When applying for a new job, you may be competing with tens or hundreds of other applicants in a race for the role.
The HR manager or headteacher recruiting for the job will be scrutinising every detail of your application to make sure they are bringing in the right people for interview.
The application form is the first hurdle you have to get over and sets the first impression of you as a person in the recruiter’s mind.
The personal statement presents the perfect opportunity to show you are an exceptional candidate, understand teaching and know the school you are applying to.
It is not an easy task and is a tricky thing to get right. It requires being concise and clear – it shouldn’t be too long or read like a list.
You should talk about yourself and your professional achievements, while at the same time apply those experiences to the school itself.
We spoke to Malcolm Trobe, deputy general secretary of the Association of School and College Leaders, about what goes into the perfect personal statement. Here's what he said:
What does a great teaching personal statement look like?
"In general, I would say no longer than two sides of A4 – typescript. It needs to be well structured and linked to the specific school. It will need to include a number of key areas, including behavioural management, educational philosophy, subject expertise, pedagogy, personal organisation and skills and enrichment activities that the candidate can bring."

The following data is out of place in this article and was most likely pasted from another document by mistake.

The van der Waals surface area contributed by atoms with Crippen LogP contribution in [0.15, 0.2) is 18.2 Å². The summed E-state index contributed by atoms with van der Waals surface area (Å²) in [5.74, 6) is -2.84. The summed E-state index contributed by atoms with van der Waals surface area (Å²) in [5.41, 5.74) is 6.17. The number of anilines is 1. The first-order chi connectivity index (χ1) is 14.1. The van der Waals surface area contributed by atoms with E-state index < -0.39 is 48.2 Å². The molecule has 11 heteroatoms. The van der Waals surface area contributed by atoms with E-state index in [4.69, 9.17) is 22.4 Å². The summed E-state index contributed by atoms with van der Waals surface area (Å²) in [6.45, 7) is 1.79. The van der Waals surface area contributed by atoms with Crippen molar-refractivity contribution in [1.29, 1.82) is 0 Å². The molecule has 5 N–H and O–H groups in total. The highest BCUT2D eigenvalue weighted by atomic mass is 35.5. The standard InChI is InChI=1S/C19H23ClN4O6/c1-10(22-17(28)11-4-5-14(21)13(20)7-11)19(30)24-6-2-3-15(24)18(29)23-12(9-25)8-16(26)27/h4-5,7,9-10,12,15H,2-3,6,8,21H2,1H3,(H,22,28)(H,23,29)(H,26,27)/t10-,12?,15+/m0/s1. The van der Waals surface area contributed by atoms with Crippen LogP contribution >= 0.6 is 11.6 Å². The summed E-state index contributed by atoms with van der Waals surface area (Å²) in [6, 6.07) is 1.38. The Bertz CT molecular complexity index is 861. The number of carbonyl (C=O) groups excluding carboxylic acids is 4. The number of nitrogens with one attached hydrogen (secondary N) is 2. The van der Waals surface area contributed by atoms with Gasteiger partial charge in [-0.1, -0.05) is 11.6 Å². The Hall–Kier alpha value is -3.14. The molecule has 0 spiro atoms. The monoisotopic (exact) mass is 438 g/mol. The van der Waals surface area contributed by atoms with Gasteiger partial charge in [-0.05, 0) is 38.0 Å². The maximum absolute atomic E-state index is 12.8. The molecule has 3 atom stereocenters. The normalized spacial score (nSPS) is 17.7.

What should it contain?
"I would recommend that candidates include three elements in each of the key areas:
- What their beliefs/philosophy/approach is – i.e., the theory
- Their experience in that area
- How they would use that experience in the school they are applying to and specific to the job they are applying for
The statement should also include something personal in terms of their outside interests to indicate that they live an interesting and well-balanced life."
What are school leaders looking to read in a good personal statement?
"They will want to see something of the person’s character come through. It must not be just a list of achievements or repeat of the CV. It needs to be well-written, error-free and mention the school they are applying for – but not too many times. It should read as if it has been specifically written for the school and job they are applying for. I would be looking for something similar to the approach I have indicated above, covering all of the key areas and indicating that they have a vocation for working with young people. Somehow I would like to see a ‘generosity of spirit’ come through in the statement."
How can a candidate stand out in a personal statement?
"A good personal statement needs to include something of the person themselves. It has to make the reader believe that the candidate has something special without bragging or appearing arrogant – but something a bit above what other candidates may offer. A really good introduction and ending are important, and it's worth spending a great deal of time crafting those sections of the statement. Hook the reader in at the beginning and finish on a high note so that they want to meet the person and explore what has been written."
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